Veeras Infotek deploys Virtualization at Sankara Nethralaya | Business Management | Virtualization | Casestudies |

Veeras Infotek deploys Virtualization at Sankara Nethralaya

Veeras Infotek's expertise in virtualization helps an eye hospital "Sankara Nethralaya", that runs nearly 70% of its operations on charity, consolidate its storage needs.

By Shreehari Paliath
Case Study Dec 6th 2010

There is no substitute for experience. For Veeras Infotek the knowledge and prowess gained through manifold projects over two decades gave them an upper hand in bagging a project with Sankara Nethralaya, one of the top eye hospitals in the country. An untimely call in the evening from Nethralaya set the ball rolling for Veeras. A POC (proof of concept center) had to be mended. The POC that was set up by a SI was throwing up certain concerns which had to be resolved and that too immediately. The wisdom of implementing and executing solutions for innumerable clients over the years assured that Veeras was upto the task of promptly resolving the issue.

Veeras’ motto: Only the best will do, hammers in the point of their selection by Sankara Nethralaya. An eye hospital like Sankara Nethralaya that runs nearly 70% of its operations on charity without doubt would be inundated with patients cutting across the social spectrum. The challenges of chronicling this enormous data can not be assessed as insurmountable, but it is nevertheless critical for the credible functioning of the establishment.

Virtual Vision

How did Sankara Nethralaya usher in an improved and dynamic IT infrastructure through virtualization with the able assistance of Veeras Infotek? The eye hospital with its constant and growing influx of patients required a much more consolidated and robust back-up to support it’s ever growing data requirement. To assist and accommodate this need Nethralaya approached one of its existing partners to set up a POC establishing the credentials of the prescribed implementation and thereby attempting an enhancement in the available infrastructure.

The idea was to have a roadmap for the transition into virtualization. But due to unforeseeable reasons certain discrepancies rendered the POC ineffective. It had to be tweaked further to subsist the dynamic needs of the eye hospital. Veeras Infotek adorned its superhero cape, manifesting the role through three engineers. The company chipped in with its vast experience in the virtualization domain to pick up from where the other SI had left. The miniaturised version of storage consolidation and unified storage that was set up gave the hospital a clear idea on how best to improve the performance of its systems. This POC was rectified over night.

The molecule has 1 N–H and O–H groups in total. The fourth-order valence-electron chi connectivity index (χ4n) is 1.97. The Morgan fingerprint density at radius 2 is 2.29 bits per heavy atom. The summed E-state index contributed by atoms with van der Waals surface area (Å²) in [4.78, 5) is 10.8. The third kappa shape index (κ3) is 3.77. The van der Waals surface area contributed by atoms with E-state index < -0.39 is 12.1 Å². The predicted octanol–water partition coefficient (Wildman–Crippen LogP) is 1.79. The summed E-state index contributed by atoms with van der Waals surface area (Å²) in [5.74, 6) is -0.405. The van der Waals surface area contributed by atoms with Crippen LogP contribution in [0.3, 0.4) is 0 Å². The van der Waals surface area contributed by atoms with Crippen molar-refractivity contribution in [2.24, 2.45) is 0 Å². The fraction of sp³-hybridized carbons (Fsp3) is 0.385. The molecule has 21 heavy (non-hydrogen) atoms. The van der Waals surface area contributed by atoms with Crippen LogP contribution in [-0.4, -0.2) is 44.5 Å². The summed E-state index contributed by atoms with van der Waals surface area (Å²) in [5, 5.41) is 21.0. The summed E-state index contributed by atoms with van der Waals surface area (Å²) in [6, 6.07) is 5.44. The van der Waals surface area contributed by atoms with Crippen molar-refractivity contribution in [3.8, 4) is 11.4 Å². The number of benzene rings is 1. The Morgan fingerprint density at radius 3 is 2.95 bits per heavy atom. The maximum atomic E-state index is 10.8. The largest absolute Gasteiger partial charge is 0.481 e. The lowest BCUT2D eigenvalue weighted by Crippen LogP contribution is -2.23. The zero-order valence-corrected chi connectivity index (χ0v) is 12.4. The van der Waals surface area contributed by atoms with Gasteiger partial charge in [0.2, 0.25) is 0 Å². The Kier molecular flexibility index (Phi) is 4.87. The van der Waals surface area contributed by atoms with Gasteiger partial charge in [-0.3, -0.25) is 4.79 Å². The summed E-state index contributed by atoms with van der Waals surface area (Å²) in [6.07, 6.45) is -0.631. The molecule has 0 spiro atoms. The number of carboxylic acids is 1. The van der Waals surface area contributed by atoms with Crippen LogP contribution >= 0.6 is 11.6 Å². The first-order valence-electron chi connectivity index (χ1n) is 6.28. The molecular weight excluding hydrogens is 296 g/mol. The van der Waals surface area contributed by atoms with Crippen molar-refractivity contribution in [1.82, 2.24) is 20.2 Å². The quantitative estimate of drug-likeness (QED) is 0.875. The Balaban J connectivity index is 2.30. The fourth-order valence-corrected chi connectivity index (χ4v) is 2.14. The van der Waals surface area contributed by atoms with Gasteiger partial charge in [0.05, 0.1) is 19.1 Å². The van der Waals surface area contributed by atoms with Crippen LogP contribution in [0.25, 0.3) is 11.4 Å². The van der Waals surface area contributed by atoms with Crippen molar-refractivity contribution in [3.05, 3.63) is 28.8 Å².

Technologies focus on compressing data into the smallest available space, in accordance with Moore’s Law, with minimal use of hardware and paraphernalia, drawing parallels to the realty space in suburban Mumbai where the minute space occupies and carries tremendous value for resourceful individuals. So how does a cramming of nearly billion people translate into efficient and responsive data storage for the medical fraternity that is the most common outreach for any community?

“Sankara Nethralaya was handling close to 1800 patients daily. That is a vast amount of data on patient history and important information on individuals had to be delivered effectively and the IT infrastructure needed to handle it well. The focus of the hospital had to be on the patients who come in and not the IT issues. So it was up to us to provide a hassle free environment,” says TN Srinivasan, Business Head-ESG, Veeras Infotek.

The problem of plenty, especially with servers is the constant strain on security and servicing. It also has an affinity towards leaking money for the organisation. Sankara Nethralaya had close to 25 servers for the management of the data. This is data encapsulates and records close 15000 surgeries a year. The only possible way of salvation from any untoward IT related incidents was virtualization.

“The challenge was the data was dispersed in multiple servers and storage systems. The infrastructure was not able to effectively handle the huge data generation requirement. This was creating a bottle-neck. The other issue was that some of the infrastructure was old and hence was not at par where performance mattered. The legacy systems needed to be fine tuned to improve the overall capability of the systems. So the difficulty in transferring from a physical scale to a virtual scale was obviously evident,” adds Srinivasan.